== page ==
The term “sadomonetarism” marks a quite different erotics of austerity and was coined by William Keegan in the 1980s to describe Margaret Thatcher’s early recourse to punitive economic measures in Britain. In recent years, Krugman has taken it up to describe the disposition of the austerians. In this picture, it is the role of institutions like the Troika that is perverse, as governments struggling to shore up the financial crisis have had to first inflict unnecessary pain on themselves to regain the market’s “trust.” For Krugman, this psychologization of the market has had a profound effect on economic doctrine amounting to “an inversion of the Keynesian compact.” The austerity policies of the Troika have come to dominate because “the perceived need to play the confidence game supersedes the normal concerns of economic policy.” Under neoliberalism and the Troika, one no longer caters to the needs of society (which no longer exists in any case). Rather, one must cater to “the perceptions, the prejudices, the whims of the market.” Incredibly, the need to win the confidence of “the market” can actually prevent a country from following otherwise sensible policies and “force it to follow policies that would normally seem perverse.”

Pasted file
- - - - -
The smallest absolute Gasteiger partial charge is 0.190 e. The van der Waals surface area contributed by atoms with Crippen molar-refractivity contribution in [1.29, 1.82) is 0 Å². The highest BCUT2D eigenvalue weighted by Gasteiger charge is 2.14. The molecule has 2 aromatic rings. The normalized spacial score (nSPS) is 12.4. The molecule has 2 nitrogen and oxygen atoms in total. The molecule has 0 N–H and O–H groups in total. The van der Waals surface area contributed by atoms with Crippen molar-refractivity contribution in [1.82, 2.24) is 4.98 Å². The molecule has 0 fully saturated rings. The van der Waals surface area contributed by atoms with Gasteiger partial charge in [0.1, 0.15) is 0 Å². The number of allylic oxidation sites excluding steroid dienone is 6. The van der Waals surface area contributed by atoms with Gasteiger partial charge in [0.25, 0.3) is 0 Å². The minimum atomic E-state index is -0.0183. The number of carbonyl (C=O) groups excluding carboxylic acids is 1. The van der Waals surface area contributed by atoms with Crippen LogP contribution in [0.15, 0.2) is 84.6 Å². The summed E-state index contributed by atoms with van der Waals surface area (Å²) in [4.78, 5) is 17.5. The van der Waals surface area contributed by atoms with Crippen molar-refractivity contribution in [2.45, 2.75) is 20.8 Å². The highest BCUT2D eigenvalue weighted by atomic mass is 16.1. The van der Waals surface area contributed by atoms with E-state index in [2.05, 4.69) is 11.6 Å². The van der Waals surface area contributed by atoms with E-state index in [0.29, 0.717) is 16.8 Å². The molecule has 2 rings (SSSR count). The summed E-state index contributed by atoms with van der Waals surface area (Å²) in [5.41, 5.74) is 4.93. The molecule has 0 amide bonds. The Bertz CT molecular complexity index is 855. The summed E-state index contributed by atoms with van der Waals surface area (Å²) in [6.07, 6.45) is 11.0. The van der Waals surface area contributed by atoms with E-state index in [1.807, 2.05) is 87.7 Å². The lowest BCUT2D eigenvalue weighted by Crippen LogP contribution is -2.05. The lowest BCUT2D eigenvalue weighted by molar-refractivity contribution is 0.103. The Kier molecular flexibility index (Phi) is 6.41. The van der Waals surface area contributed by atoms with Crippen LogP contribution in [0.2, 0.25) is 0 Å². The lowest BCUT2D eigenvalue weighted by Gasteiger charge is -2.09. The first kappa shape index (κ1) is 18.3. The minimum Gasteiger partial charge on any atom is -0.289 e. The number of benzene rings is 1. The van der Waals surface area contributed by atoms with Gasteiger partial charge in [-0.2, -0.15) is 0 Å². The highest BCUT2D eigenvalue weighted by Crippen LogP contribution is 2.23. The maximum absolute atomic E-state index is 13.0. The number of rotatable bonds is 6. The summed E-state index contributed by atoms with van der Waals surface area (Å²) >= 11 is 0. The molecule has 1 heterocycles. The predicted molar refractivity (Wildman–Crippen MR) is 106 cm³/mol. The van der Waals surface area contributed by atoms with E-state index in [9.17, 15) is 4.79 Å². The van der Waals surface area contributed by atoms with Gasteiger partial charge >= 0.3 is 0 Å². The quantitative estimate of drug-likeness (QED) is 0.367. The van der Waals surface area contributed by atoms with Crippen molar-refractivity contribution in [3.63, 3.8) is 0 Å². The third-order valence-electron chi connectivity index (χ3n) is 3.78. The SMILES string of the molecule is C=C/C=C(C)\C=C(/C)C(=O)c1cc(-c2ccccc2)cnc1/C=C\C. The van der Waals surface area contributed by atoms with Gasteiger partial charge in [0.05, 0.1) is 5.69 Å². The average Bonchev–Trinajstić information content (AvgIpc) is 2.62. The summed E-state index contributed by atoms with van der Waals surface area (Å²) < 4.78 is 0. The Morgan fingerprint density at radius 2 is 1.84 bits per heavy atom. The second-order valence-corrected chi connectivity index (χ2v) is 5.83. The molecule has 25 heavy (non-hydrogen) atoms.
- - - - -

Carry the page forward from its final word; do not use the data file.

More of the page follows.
Krugman uses the term “perverse” here in a negative sense, which differentiates him in important ways from Freud. For Freud, perversion is ubiquitous since it means any act or inclination that is not in the direct service of sexual reproduction, the so-called “normal sexual aim.” He therefore thought it “inappropriate” to use the term as one of reproach. However, Robert Stoller has offered a very different definition of perversion—one closer to Krugman’s description of sadomonetarism—reserving it specifically for acts of eroticized hatred. For Stoller, true perversion is “the erotic form of hatred.” Masochism is not a perversion in this reading because it involves a punishment chosen for oneself: “a controlled, partial […] libidinized—fake—punishment.” With the true pervert, by contrast, there can be no question of the contractual pleasures of S/M. Stoller’s pervert, like Krugman’s sadomonetarist, is out to do harm. In an early example of sadomonetarism in New York in 1975, Secretary of the Treasury, William Simon, counseled that any financial terms offered to bail out the city should be “so punitive, the overall experience so painful, that no city, no political subdivision would ever be tempted to go down the same road.”